Category: Conversation Cafés

Conversation Cafes at PSCC have a new home

Without claiming any kind of authority over them, King’s Corner has off-and-on provided a place for news and information about Conversation Cafes at Pellissippi State. (Off-and-on because many of them have happened without posting anything here.) Because of a new initiative that will unfold over the coming year, there is now an official blog dedicated to Conversation Cafes at PSCC. We are developing it now, hope to have something substantive in place before the semester starts this fall, and will direct all further traffic about CCs there. The existing posts here have been copied over there, but will remain here just in case someone somewhere has already linked to one of them.

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Just about ready to ride again

This blog has been relatively quiet this summer. For one thing, we’ve been on “summer break.” That doesn’t mean much, except that I wasn’t physically on campus as much. Other things had more of an effect.

  • I had two (really, three or four) major PHP projects for which I was committed.
  • I taught an online speech course.
  • My youngest daughter wound up in the hospital again, her 18th hospitalization.

We’re not back in regular session yet, and Hannah isn’t home from the hospital yet. But I’ve turned in summer grades, and I have a connection from the hospital, so this is as good a time as any to crank it up.

I need to do something. I have bookmarked 33 pages that I had intended to tell you about, and that I haven’t had time to get to yet. I hope some of them still mean something by the time I get it all taken care of.

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Virtual Worlds, Session 4 with David Brown on “Spirituality and Virtual Worlds,” reported

I spoke this week at the “Virtual Worlds Symposium” on “Spirituality and Virtual Worlds.” The conversation following the talk was lively. A copy of the handout that I gave at the session is available from this post.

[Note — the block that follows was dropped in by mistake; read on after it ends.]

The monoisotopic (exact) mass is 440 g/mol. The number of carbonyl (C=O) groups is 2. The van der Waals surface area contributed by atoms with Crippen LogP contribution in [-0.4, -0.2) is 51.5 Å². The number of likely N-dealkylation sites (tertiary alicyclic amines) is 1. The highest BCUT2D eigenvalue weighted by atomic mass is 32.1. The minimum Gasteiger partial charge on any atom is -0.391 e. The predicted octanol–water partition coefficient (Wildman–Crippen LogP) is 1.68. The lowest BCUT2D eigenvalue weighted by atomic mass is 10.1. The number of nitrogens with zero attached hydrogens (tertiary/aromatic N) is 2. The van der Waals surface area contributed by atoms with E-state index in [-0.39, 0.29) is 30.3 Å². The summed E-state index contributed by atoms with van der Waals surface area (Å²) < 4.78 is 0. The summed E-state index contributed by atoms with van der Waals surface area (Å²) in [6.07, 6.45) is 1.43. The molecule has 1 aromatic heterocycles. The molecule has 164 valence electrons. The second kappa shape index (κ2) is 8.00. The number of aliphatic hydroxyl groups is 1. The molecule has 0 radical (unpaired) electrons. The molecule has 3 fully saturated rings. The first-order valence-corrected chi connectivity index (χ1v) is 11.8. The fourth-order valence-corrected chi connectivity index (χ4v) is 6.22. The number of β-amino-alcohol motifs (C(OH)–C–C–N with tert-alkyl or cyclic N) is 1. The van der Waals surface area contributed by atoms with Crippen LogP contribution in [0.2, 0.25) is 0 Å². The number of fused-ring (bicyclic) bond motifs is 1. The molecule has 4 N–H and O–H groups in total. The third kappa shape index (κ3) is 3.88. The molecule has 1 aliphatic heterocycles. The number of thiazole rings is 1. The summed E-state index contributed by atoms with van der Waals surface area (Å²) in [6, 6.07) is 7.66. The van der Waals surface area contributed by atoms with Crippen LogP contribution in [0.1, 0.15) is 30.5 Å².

One of the main points of my talk was to discuss the difference, as I see it, between spirituality and religion. Dr. David Howell spoke at the symposium a few weeks back on “Religion and Virtual Worlds.” I wanted to discuss the long standing mystical tradition of reading sacred texts as more than simply factual descriptions. In connection with this, I suggested discussion of virtual worlds as tools for self discovery, and perhaps even as the basis for a real utopian vision of how the world could be.

We had a good turnout. A few people seemed to be offended by the topic, but it definitely served as a fruitful basis of conversation.

Our last session in the “Virtual Worlds Symposium” is next Tuesday, April 17th, from 2:00 – 3:20 p.m. in the Cafeteria Annex on the main campus. Ed Francisco and I will discuss plans for using the virtual reality environment “Second Life” for next year’s common book: Sharpshooter.

Please join us.

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Virtual Worlds, Session 3 with Edward Francisco on “Pedagogical Uses of Virtual Worlds,” reported

Edward Francisco addressed the third session of the Conversation Cafe “Virtual Worlds Symposium” on Tuesday, April 3, 2007. The topic that he introduced for conversation was “Pedagogical Uses of Virtual Worlds.”

After noting his concerns about the use of virtual world simulation technology by military groups and others espousing violence, Ed put forward ideas on how VR could be used across the college. VR worlds could be used as a stage for previewing plays. Animated movies, or “machinima,” are easy to make in virtual worlds and provide an inexpensive way to bring a screenplay to life. It is also easy to snap pictures of virtual world sets and use the resulting images to make graphic novels, comics and storyboards. He challenged faculty to learn about this new form of communication media so that we can be in a position to shepherd our students in its use.

The resulting conversation revolved around how we in academia can best utilize this powerful technology and help direct its evolution. Some of the ideas that emerged are listed below:

  • History—can build historical re-enactments and environments
  • Biology and Nursing—virtual dissections, body system simulations and walk-throughs
  • English—using virtual meeting for collaborative writing, building/exploring virtual worlds based on literature

Another topic discussed during the conversation concerned how teachers would be able to translate their enthusiasm for a subject within this new medium.